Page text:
Cryptococcal meningitis is a well-known complication of HIV/AIDS, but less is known about how cryptococcosis presents among patients who are immunosuppressed for other reasons (transplants, autoimmunity, malignancies).
Dr Kieren Marr and colleagues at 20 US centres surveyed 138 immunosuppressed (but HIV-negative) patients with cryptococcosis.
- Around half (49%) of patients had CNS involvement, and a MoCa score <22 was predictive or poor long-term cognitive outcomes.
- Just over a quarter (27.8%) had a fever
- Disease was often diagnosed late (>1 week), especially in those without fever
- A dangerous inflammatory response is occasionally seen after resolution of the infection, which is characterised by alternative macrophage activation and paradoxical worsening of the condition as treatment progresses. Ventricular drainage and high-dose corticosteroids can alleviate this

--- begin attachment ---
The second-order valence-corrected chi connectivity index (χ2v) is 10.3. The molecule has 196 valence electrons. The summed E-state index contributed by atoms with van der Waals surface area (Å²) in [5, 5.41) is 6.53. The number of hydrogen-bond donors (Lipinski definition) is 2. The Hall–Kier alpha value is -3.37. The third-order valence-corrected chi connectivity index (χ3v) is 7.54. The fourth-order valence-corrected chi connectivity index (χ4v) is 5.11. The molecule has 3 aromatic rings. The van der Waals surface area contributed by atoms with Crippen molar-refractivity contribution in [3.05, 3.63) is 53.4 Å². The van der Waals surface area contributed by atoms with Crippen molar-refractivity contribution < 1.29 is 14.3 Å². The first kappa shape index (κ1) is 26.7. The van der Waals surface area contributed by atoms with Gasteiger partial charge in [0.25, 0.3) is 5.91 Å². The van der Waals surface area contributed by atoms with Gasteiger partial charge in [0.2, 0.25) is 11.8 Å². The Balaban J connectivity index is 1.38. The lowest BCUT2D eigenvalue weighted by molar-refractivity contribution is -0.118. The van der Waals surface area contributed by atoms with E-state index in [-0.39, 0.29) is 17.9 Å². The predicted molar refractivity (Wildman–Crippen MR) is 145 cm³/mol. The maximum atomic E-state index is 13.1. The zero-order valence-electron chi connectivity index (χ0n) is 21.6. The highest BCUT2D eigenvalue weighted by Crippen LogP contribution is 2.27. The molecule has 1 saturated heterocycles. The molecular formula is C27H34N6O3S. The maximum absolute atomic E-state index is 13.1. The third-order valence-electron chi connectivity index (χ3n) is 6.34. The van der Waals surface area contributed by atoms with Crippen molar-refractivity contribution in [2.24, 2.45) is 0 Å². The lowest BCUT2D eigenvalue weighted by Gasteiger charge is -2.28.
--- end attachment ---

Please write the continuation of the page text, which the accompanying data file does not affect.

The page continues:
- Five cases were caused by Cryptococcus gattii, with no apparent underlying disease
The number of cases of cryptococcosis in HIV- patients is gradually rising as more people experience complex immunosuppression, for example following transplant or treatment with targeted biological therapies such as anti-TNFα, IL-6 and ibrutinib.